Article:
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Race to vaccinate faces hesitancy hurdle in Appalachia

Race to vaccinate faces hesitancy hurdle in Appalachia


Dr. Karen Shelton watches as cases of COVID-19 begin again to rise in Virginia’s Appalachian counties.

She needs more vaccine. And she’ll need more people willing to roll up their sleeves to take it.

At the moment, Shelton, who directs public health for everyone living west of the New River Valley, doesn’t have enough doses to meet the demand. Her region was hit especially hard over the fall and winter, with the virus killing more than 800 people. The local hospital system became so overwhelmed that it had to curtail all but critical medical care, create new intensive care units and park morgue trucks outside its flagship hospitals.

After a lull, admission are swinging upward again.

Shelton knows she's in a race to vaccinate, as everyone is calling it, as a way to protect the vulnerable and slow the coronavirus's spread. But to win, Shelton will need not only more vaccine, but more people willing to take it.

She knows once the demand-supply dynamic shifts, it will be a tough sell to convince people with firm, but mistaken, ideas that the vaccine causes COVID, that it was rushed to market, that it is harming lots of people.

The Kaiser Family Foundation has been surveying Americans since December to track vaccination resistance. It has found that hesitancy has dropped over time among Black and Hispanic people but has increased among white rural Republicans who didn’t attend college — the demographic boxes checked by a plurality of people living in Shelton's districts and in much of the 13-state Appalachia region. 

To figure out why this population is so COVID vaccination-averse, a team of Virginia Tech researchers set out to determine if misinformation shared on social media fuels that resistance. They also wanted to get a sense of who would be most believable as sharers of correct information. They asked more than 1,000 people living throughout Appalachia 60 questions and found some commonalities that could help public officials.

“It is sad, unfortunately, but documented, that ... when you Google an answer for something, you tend to get what reinforces your belief,” Shelton said. “So if you’re a person who doesn’t believe in climate change, when you Google 'climate change,' you get all the affirming things on climate change. So it’s the same thing for vaccine, the misinformation. I don’t know how you combat that on a large scale, we could just hope that people will see other people being vaccinated and doing well with vaccine.”

Michelle Rockwell, a research assistant professor with the Fralin Life Sciences Institute and the lead investigator on the Tech study, said large-scale efforts might not work, as people overwhelmingly said they’d trust their own doctor the most.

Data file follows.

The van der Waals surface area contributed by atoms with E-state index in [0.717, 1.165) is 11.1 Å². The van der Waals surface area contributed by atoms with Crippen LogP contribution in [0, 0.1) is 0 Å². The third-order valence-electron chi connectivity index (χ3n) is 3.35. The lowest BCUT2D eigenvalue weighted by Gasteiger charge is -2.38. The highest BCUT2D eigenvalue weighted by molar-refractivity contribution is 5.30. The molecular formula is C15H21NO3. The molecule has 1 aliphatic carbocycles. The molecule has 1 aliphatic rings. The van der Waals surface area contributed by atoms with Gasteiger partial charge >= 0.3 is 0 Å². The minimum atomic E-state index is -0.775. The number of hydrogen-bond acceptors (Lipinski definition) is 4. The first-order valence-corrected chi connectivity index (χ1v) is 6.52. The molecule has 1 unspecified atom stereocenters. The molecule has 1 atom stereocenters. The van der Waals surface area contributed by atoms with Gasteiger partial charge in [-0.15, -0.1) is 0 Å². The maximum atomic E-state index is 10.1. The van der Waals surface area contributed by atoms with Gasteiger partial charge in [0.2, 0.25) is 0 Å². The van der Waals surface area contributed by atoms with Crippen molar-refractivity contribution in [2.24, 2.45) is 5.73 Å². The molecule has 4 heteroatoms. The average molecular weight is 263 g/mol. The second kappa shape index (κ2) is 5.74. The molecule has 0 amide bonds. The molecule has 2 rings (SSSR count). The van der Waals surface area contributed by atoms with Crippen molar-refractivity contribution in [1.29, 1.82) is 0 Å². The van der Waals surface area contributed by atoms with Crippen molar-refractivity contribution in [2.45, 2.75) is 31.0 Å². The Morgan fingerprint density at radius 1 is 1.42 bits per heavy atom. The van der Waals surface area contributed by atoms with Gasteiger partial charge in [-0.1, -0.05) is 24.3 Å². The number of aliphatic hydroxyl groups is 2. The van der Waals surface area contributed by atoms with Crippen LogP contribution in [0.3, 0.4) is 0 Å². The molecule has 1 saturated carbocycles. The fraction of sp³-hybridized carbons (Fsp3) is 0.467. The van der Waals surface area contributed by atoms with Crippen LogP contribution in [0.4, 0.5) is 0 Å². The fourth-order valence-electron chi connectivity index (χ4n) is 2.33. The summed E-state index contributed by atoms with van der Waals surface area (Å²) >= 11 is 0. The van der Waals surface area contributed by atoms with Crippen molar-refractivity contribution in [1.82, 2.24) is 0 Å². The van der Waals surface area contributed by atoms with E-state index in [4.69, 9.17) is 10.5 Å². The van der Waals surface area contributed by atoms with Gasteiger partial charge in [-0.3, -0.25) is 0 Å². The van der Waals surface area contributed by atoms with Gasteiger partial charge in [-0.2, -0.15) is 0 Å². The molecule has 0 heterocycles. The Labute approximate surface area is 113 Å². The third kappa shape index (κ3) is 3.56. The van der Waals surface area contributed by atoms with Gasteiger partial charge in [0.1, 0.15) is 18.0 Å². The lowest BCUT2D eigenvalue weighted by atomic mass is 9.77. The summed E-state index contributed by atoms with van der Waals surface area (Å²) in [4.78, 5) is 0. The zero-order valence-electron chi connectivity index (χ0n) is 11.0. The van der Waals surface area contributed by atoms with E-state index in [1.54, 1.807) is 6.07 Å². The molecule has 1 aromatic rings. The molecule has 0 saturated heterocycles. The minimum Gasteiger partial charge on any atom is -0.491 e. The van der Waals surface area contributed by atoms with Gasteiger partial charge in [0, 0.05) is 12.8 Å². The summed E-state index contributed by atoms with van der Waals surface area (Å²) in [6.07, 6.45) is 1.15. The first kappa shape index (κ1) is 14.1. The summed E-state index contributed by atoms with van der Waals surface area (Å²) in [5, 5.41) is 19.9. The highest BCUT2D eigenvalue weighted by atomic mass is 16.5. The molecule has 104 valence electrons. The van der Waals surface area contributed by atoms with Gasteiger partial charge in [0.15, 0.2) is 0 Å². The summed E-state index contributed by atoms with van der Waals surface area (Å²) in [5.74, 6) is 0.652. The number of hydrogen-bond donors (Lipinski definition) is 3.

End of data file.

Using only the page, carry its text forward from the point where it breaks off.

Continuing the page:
“It was very loud and clear to us that people pick their primary care providers, and that was people who are young or old, people who report they’re Republican, people who report that they’re Democrats or independent,” Rockwell said. “It was really an across-the-board response. People trust their primary care providers.”

That held true, too, when they were asked where they’d prefer to get the vaccine if they were to take it. Rockwell said participants were offered eight choices, including no preference. She thought people would like the convenience of drive-through clinics. Her colleagues thought the place wouldn’t matter.

“But we very clearly see the response of primary care provider office, especially in the people who say that they’re extremely unlikely to get the vaccine,” she said. “They want to hear from the doctor that they have a relationship with.”

Battling misinformation

Much of the vaccination campaign in Virginia so far has relied on large drive-through and walk-in clinics. As of Thursday, 4.4 million doses had been given to more than 2.9 million Virginians. To move that much vaccine that quickly, public health officials looked to partners, such as Carilion Clinic in the Roanoke region, Ballad Health in Shelton’s region, and the National Guard throughout the state.

When the vaccine was approved in December, it was offered first to health care workers who were most at risk of being exposed to the virus and to long-term care residents who were most at risk of dying from it. Eligibility was then extended to other types of workers — teachers, police, firefighters — and to the elderly and any adults with medical conditions that placed them at risk of serious illnesses. Nearly half of all Virginians fell into one of these priority categories. But with only 100,000 doses coming in each week, many old folks were left frustrated by the frenzy, the mixed messages and the technological challenges of grabbing scarce appointments.

That has changed. As doses have increased, health officials have worked their way through the priority populations. Parts of Virginia have already opened up to everyone, and the others will in a week or so.

Dr. Danny Avula, who is coordinating the COVID-19 vaccination campaign for the Virginia Department of Health, thinks about two-thirds of Virginians will willingly roll up their sleeves, convinced not only that the vaccine will protect them and their families, but that it is the way out of this pandemic.

Yet the way out requires about 75% of the population to be vaccinated, Avula said. That’s when Virginia will begin to reach herd immunity, the point at which the virus has a hard time finding anyone new to infect.

Getting that next million or so people — who are healthy, young and, if infected, not likely to land in the hospital or funeral parlor — might require heavy lifting.

Avula anticipates that a big drop-off in demand will come in June.

Dr. Cynthia Morrow, director of the Roanoke City and Alleghany Health Districts, said demand is already dropping off as it is taking longer to fill the mass vaccination clinics. She said the focus will shift as they take hundreds, rather than thousands, of doses into neighborhoods and communities that have had vaccination barriers — whether registration, transportation or hesitation. Civic and church leaders have also been enlisted to help talk with people.

Vaccine supplies also are so abundant now that people can turn to neighborhood pharmacies or their doctors. That was always the plan, Morrow said.

Convincing people of the need to do this, though, might prove challenging. Avula said that marketing campaigns can go only so far, and that public health officials need to understand which populations are resistant, and why.

Avula has been paying close attention to the longitudinal survey by the Kaiser Family Foundation that began in December to track different populations' willingness to be vaccinated. It was thought early on that African Americans and Latinos would be the most resistant, but those groups have shifted to become more likely to be vaccinated.